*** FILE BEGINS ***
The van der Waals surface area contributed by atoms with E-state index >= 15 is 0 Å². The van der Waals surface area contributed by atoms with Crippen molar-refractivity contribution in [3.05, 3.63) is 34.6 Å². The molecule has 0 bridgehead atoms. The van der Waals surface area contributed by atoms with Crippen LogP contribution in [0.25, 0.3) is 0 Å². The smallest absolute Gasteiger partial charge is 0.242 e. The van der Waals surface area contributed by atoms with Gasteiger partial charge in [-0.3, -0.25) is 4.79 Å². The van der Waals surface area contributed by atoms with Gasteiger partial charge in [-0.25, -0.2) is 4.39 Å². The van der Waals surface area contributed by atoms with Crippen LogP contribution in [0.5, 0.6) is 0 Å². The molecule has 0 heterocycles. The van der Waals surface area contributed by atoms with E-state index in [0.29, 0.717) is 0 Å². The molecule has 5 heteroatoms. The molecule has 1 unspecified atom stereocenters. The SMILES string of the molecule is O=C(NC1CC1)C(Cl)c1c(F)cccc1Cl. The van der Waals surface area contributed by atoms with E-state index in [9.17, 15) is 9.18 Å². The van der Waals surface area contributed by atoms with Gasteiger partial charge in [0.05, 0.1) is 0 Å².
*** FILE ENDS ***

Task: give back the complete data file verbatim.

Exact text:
The van der Waals surface area contributed by atoms with E-state index >= 15 is 0 Å². The van der Waals surface area contributed by atoms with Crippen molar-refractivity contribution in [3.05, 3.63) is 34.6 Å². The molecule has 0 bridgehead atoms. The van der Waals surface area contributed by atoms with Crippen LogP contribution in [0.25, 0.3) is 0 Å². The smallest absolute Gasteiger partial charge is 0.242 e. The van der Waals surface area contributed by atoms with Gasteiger partial charge in [-0.3, -0.25) is 4.79 Å². The van der Waals surface area contributed by atoms with Gasteiger partial charge in [-0.25, -0.2) is 4.39 Å². The van der Waals surface area contributed by atoms with Crippen LogP contribution in [0.5, 0.6) is 0 Å². The molecule has 0 heterocycles. The van der Waals surface area contributed by atoms with E-state index in [0.29, 0.717) is 0 Å². The molecule has 5 heteroatoms. The molecule has 1 unspecified atom stereocenters. The SMILES string of the molecule is O=C(NC1CC1)C(Cl)c1c(F)cccc1Cl. The van der Waals surface area contributed by atoms with E-state index in [9.17, 15) is 9.18 Å². The van der Waals surface area contributed by atoms with Gasteiger partial charge in [0.05, 0.1) is 0 Å².